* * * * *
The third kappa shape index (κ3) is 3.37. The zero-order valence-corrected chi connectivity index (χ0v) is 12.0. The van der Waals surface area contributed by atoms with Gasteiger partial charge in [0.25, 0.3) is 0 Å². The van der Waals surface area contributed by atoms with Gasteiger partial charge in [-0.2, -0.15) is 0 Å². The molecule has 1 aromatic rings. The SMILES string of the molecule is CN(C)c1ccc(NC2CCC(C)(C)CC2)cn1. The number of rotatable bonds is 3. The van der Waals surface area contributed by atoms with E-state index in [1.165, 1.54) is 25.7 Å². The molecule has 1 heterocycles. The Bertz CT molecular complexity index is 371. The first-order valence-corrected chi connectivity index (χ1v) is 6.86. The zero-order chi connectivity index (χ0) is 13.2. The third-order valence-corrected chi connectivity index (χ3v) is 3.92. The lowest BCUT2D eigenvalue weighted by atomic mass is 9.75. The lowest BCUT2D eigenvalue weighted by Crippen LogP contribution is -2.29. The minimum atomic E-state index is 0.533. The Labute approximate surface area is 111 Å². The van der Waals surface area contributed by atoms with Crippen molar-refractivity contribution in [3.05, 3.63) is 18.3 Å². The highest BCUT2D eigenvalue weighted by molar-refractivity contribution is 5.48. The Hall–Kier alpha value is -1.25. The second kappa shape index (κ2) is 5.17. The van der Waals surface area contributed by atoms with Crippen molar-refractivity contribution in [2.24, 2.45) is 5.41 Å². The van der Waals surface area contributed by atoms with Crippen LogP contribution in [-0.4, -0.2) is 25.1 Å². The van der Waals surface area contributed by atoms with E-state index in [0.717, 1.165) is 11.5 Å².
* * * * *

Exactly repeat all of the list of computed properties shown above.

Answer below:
The third kappa shape index (κ3) is 3.37. The zero-order valence-corrected chi connectivity index (χ0v) is 12.0. The van der Waals surface area contributed by atoms with Gasteiger partial charge in [0.25, 0.3) is 0 Å². The van der Waals surface area contributed by atoms with Gasteiger partial charge in [-0.2, -0.15) is 0 Å². The molecule has 1 aromatic rings. The SMILES string of the molecule is CN(C)c1ccc(NC2CCC(C)(C)CC2)cn1. The number of rotatable bonds is 3. The van der Waals surface area contributed by atoms with E-state index in [1.165, 1.54) is 25.7 Å². The molecule has 1 heterocycles. The Bertz CT molecular complexity index is 371. The first-order valence-corrected chi connectivity index (χ1v) is 6.86. The zero-order chi connectivity index (χ0) is 13.2. The third-order valence-corrected chi connectivity index (χ3v) is 3.92. The lowest BCUT2D eigenvalue weighted by atomic mass is 9.75. The lowest BCUT2D eigenvalue weighted by Crippen LogP contribution is -2.29. The minimum atomic E-state index is 0.533. The Labute approximate surface area is 111 Å². The van der Waals surface area contributed by atoms with Crippen molar-refractivity contribution in [3.05, 3.63) is 18.3 Å². The highest BCUT2D eigenvalue weighted by molar-refractivity contribution is 5.48. The Hall–Kier alpha value is -1.25. The second kappa shape index (κ2) is 5.17. The van der Waals surface area contributed by atoms with Crippen molar-refractivity contribution in [2.24, 2.45) is 5.41 Å². The van der Waals surface area contributed by atoms with Crippen LogP contribution in [-0.4, -0.2) is 25.1 Å². The van der Waals surface area contributed by atoms with E-state index in [0.717, 1.165) is 11.5 Å².